It's more complicated than that. The truth is, you can be quite compromised in the lung area you have available, from respiratory diseases and scar tissue, and STILL be able to have plenty of breath to sing. How is that possible?
Because there are three parts to the kind of breath you need to power your voice.
1. The Inhale: Moving air inwards
An amount of air inhaled lower (at the bottom of the lungs) than that same amount inhaled higher in the chest will give much more effective breath to the voice. It should actually feel like you are inhaling air into your lower belly and back - all the way to the pelvic floor. Open and relax the lower abdominal wall, while at the same time feeling very tall. That should give you a great inhale.
The last two parts have to do with the exhale:
2. Breath Support: Moving air upwards
When it's time to move some air upwards (through your vocal cords), your diaphragm is told by your brain to relax. Because its rim is attached to the bottom of the ribcage and its dome is attached by a scaffolding-like network of ligaments to the sternum, etc, when the diaphragm relaxes it bows upwards, pressing air out of the lungs which sit on the diaphragm.
You need to support the diaphragm by tightening the lower abdominal and back wall so abdominal contents shift upwards and don't drag the diaphragm down by their weight. When you squeeze your butt, notice the accompanying squeeze in the lower abs.
3. Breath Control: Holding air back
Air moving upwards MUST be controlled (held back) when the vocal cords come together for speech or singing. When just the right air pressure is applied... not too little, not too much... you will not feel a tightening against that pressure in your throat, neck, jaw or shoulder muscles. It will seem as though your voice floats out of you. Breath support must occur and must be balanced by breath control. Breath control is enabled by keeping your lower ribcage wide... just like with the inhale. The difference between inhale and exhale, then, is in the expanding and contracting lower abdominal area. The ribs stay wide.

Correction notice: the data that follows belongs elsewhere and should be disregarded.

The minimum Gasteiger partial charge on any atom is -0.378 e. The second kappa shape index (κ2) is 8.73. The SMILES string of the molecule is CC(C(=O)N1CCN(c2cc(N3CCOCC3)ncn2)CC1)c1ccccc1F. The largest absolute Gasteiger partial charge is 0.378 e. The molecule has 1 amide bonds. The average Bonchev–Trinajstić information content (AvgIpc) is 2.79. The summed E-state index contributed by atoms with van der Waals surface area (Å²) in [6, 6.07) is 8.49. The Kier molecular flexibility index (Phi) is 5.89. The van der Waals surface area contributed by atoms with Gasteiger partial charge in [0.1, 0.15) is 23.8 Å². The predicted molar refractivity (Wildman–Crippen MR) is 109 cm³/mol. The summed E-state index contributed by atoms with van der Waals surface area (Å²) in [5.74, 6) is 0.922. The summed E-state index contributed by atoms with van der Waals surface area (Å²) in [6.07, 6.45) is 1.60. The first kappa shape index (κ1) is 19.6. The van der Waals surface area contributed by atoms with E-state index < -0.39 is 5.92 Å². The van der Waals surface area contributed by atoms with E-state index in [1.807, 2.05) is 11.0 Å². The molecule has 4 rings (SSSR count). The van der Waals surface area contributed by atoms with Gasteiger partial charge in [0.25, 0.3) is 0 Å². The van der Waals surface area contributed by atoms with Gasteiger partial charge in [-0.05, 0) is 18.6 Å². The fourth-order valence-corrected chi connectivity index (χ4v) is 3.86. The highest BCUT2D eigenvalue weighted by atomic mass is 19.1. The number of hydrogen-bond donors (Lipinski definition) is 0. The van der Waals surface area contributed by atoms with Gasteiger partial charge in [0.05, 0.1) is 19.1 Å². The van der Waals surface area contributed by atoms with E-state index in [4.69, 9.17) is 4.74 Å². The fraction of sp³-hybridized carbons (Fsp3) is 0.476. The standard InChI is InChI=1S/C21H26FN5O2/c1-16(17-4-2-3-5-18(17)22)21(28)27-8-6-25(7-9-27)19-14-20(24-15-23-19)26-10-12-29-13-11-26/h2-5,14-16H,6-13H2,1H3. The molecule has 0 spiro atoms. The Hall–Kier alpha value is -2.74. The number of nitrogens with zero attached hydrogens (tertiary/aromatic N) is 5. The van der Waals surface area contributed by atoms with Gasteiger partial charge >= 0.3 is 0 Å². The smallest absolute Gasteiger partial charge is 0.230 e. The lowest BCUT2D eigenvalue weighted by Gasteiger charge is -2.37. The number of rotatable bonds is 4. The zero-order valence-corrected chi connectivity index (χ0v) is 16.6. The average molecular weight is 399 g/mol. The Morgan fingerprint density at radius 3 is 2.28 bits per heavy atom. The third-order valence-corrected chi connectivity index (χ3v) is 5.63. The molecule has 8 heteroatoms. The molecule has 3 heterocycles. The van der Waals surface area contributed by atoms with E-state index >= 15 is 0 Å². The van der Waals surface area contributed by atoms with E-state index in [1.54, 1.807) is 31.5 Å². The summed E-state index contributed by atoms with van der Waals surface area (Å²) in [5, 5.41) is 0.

With these three parts working properly, you will sense your breath falling in... then being squeezed at the pelvic floor, not the ribcage. This low squeeze will cause you to have "laser beam" breath rather than "flashlight spread" breath.
The truth is, it doesn't take much breath to sing, if the breath is applied properly with these three parts working together in synergy. This is the "Power" part of "Power, Path & Performance". Put it together and you won't believe how long you can hold notes (just ask some people who sang in "Runaway Home" last week - the last note of the last song was a killer!)
What are your experiences with breath issues? Is there anything more specific you'd like to know or share?